An agricultural field of soil without crop cover

Agriculture Erosion & Sediment Control

Soil erosion is the process of wearing away and moving soil by wind or water. On Pennsylvania farms, rainfall and runoff usually causes erosion; however, on-farm management decisions can accelerate erosion. Accelerated soil erosion results in losing productive topsoil, leading to lower crop yields and reduced soil fertility.


To protect against accelerated soil erosion and potential sedimentation, Pennsylvania farms with agricultural land disturbance greater than or equal to 5,000 square feet must develop an Agricultural Erosion and Sediment Control Plan (Ag E&S Plan). Agricultural land disturbance can include plowing, tilling (including no-tilling), and animal heavy use areas. Pennsylvania farms with less than 5,000 square feet of agricultural land disturbance are not required to write an Ag E&S Plan but are expected to use best management practices to protect against accelerated soil erosion (Clean Streams Law 25 Pa. Code § 102.4(a)).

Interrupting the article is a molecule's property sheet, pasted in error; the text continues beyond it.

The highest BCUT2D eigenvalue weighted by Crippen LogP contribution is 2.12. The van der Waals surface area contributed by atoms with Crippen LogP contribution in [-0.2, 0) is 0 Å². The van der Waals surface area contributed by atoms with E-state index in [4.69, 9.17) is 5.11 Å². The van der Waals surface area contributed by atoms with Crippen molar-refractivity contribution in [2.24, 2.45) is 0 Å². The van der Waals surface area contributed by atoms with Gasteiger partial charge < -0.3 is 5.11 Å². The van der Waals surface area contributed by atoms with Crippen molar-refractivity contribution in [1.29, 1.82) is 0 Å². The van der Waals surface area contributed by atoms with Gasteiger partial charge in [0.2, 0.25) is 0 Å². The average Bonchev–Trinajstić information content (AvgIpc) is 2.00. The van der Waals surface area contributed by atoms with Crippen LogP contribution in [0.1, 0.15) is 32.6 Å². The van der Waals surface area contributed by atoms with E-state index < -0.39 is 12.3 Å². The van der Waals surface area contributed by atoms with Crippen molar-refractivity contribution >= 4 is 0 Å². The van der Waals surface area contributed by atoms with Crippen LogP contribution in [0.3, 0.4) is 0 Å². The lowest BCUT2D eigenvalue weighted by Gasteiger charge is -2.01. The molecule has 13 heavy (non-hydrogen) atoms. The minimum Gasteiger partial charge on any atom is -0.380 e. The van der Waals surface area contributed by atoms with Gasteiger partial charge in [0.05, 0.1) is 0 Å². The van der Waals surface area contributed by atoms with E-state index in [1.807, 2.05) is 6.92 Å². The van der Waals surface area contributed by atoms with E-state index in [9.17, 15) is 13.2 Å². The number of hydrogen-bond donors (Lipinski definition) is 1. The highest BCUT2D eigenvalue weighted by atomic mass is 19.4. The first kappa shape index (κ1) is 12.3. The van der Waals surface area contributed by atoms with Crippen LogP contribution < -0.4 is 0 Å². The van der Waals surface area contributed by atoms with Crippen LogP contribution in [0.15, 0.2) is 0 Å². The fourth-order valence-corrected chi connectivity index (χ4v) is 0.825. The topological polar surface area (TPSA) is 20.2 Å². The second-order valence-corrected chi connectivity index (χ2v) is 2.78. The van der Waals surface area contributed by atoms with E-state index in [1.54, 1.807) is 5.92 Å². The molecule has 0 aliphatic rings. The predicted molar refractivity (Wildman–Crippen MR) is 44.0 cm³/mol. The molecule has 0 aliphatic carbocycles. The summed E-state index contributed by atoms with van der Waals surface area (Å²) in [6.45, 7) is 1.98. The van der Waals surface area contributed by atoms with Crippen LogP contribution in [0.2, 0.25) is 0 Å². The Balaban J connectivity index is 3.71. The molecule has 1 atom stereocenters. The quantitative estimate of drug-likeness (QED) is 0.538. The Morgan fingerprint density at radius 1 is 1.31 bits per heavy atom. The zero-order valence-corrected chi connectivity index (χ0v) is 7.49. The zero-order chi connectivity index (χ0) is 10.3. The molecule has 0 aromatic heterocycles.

An Ag E&S Plan documents a farm's crop rotations, tillage practices, and calculated average annual soil loss across the crop rotation (A value) which should be less than the tolerable soil loss (T value). Implemented and planned best management practices to minimize erosion on all cropland, hayland, pastures, and animal heavy use areas are also included in an Ag E&S Plan. For more information about A values and T values refer to Educational Materials, A Values and T Values: What is That All About?


The above information is quoted directly from the Penn State Extension website. Visit the link to learn more about Ag E&S plans and for tools to develop your plan.